Nancy Reagan's Astrologer

When the news broke last week that Nancy Reagan regularly consulted a woman astrologer about the President's schedule, reporters immediately scrambled to discover the mysterious seer's identity. Who was this "Friend" from San Francisco who had so much influence in determining when the President of the U.S. would -- or would not -- hold press conferences, deliver speeches, journey abroad? Not even Donald Regan, whose new book tells of the First Lady's reliance on the seer, learned the answer during his two years as White House chief of staff.

It could not be the celebrated Jeane Dixon, since the Reagans lost faith in her powers some years back. Was it Joyce Jillson, a starlet turned celebrity astrologer who quickly let everybody know that she had "spent a lot of time at the White House" after 1981 and that her charts had recommended George Bush as Reagan's 1980 running mate? Neither the President nor the First Lady recalls ever meeting Jillson.

In fact, the First Lady's oracle is San Francisco Heiress Joan Quigley, author of three books on astrology, including Astrology for Teens (written under the pseudonym Angel Star). Her name surfaced in Friday's San Francisco Chronicle, which carried a brief item speculating that she might be Mrs. Reagan's astrologer. Interviewed Saturday aboard a New York-San Francisco flight, Quigley told TIME that she was first introduced to Nancy Reagan by TV Talk Show Host Merv Griffin in the early 1970s, and has provided the Reagans with suggestions about the timing of various political events ever since.

"I advise them when to be careful," she says. "I don't make decisions for them." It was on the basis of her readings, claims Quigley, that Reagan chose January 1984 as the time to announce his bid for re-election. "An astrologer just picks the best possible time to do something that someone else has already planned to do," she adds. "It is like being in the ocean: you should go with the waves, not against them."

Thin and well-coiffed, Quigley, sixtyish, is not unlike many of the First Lady's California friends. The daughters of John B. Quigley, a San Francisco hotelier and prominent Republican, Joan and her sister Ruth grew up in a penthouse suite overlooking Union Square. Although both were noted for their beauty, neither married.

Today the sisters reside in a luxurious cream-color apartment building atop exclusive Nob Hill. Both are fixtures at local theater openings and society fund raisers. "Joan is elegant, witty, articulate and strikingly pretty," says her friend Beatrice Bowles. But another acquaintance of 20 years who requested anonymity describes Quigley as "conservative, very private and a little wacky."

Quigley's interest in the stars began at the age of 15. As a lark, her mother decided to visit an astrologer. Upon hearing about the session, Joan marveled at the seer's prescience and was hooked. After graduating from Vassar in 1947, Quigley returned to San Francisco where the very same astrologer, an elderly Scotchwoman, took her under her wing. Quigley went on to write about astrology for Seventeen magazine and in books and to make regular radio and television appearances.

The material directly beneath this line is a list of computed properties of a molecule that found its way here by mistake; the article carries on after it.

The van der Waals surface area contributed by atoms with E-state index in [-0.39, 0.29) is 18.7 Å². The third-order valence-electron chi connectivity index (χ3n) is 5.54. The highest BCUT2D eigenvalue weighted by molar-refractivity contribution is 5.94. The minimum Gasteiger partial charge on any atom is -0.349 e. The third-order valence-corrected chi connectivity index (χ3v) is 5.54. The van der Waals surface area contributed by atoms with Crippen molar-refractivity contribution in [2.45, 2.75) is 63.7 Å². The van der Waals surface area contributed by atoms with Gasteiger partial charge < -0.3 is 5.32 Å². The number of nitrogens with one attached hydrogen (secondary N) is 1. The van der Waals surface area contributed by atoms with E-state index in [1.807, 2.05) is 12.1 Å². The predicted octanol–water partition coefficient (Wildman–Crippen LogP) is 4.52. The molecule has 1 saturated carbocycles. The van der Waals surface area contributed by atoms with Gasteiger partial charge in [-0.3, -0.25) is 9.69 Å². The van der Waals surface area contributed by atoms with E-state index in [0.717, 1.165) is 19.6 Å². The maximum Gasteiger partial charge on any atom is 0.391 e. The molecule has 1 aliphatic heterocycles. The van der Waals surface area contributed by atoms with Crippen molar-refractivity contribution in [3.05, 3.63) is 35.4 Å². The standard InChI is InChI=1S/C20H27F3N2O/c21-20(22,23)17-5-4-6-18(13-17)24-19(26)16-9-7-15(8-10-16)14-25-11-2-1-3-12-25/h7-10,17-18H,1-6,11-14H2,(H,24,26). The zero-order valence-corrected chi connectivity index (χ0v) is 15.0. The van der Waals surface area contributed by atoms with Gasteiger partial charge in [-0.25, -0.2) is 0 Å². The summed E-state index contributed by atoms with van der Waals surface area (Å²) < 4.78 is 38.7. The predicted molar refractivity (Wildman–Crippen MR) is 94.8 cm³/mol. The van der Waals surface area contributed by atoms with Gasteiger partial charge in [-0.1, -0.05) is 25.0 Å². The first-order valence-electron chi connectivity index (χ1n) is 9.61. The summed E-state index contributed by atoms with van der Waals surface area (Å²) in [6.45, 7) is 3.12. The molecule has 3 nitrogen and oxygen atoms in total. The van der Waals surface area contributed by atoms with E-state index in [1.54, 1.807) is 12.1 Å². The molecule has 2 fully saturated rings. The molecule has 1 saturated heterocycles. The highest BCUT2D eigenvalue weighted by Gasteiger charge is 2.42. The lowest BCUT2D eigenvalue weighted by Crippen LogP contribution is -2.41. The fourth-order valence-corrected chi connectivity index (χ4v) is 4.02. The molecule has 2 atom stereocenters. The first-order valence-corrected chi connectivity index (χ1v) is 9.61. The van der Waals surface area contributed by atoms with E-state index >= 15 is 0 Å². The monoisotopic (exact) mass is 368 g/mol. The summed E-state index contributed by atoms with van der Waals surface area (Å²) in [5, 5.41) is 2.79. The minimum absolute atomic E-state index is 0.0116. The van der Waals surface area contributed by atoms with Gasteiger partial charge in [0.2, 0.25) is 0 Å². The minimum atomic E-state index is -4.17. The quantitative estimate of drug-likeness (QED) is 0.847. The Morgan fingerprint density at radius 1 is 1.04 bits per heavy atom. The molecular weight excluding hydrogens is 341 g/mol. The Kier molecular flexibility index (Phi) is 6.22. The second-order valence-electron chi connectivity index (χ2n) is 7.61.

In her writings, Quigley likens astrology to medical diagnosis. A horoscope, she insists, "can tell you more about yourself than a psychiatrist can tell you after many hours of consultations on his couch." Bemoaning astrology's "lost respectability," Quigley once predicted that stargazing eventually "will be taught in the schools and colleges and will be considered a profession on a par with medicine and law."

Astrology for Adults, a primer for those new to the discipline, explains the traits associated with various heavenly configurations and contains several indirect references to Ronald Reagan. Quigley writes that Reagan, an Aquarian who was born with the moon in Taurus, would "tend to accept only ideas that . conform to . . . preconceived standards. And these are usually conservative." Since Reagan was born with Mercury in Capricorn, his "memory is excellent. Like the elephant, you never forget."

Several fellow astrologers are decidedly cool toward Quigley. Marion D. March, who prepares charts for many Hollywood stars, dismisses her as a "media astrologer" because of her many TV appearances. Others in the astrological community grouse that Quigley is too aloof. But Jayj Jacobs, another San Francisco practitioner, asks, "If she's doing astrology for the Reagans, what does she need with the rest of the community?"

Although the First Lady was intent on protecting Quigley's identity, the socialite did attend an April 1985 state dinner at the White House in honor of the President of Algeria. For the most part, however, the two women talked by phone on weekends, when the Reagans were relaxing at Camp David. Periodically, Quigley would place a collect call to the White House switchboard, and Nancy would scurry to a private room to take it. A White House aide recalls a time when the First Lady was on two phones at once -- Quigley on one line and a presidential scheduler on the other. Quigley says she has met the President once, at the state dinner, and talked to him once on the telephone. "I know his horoscope upside down, but I don't know him," she says. "I deal with Nancy."

No matter how much stock the First Lady put in Quigley's advice, the astrologer is certainly fallible. According to a friend, Quigley had been predicting for months that a major earthquake would rock San Francisco on May 5. She was out of the city on that day, which may or may not show that she takes her own forecasts seriously. But May 5 came and went with nary a tremble -- except perhaps on Quigley's personal Richter scale. That was the last day of blissful anonymity for the First Lady's astrologer. (5.16.1988),9171,967410-1,00.html

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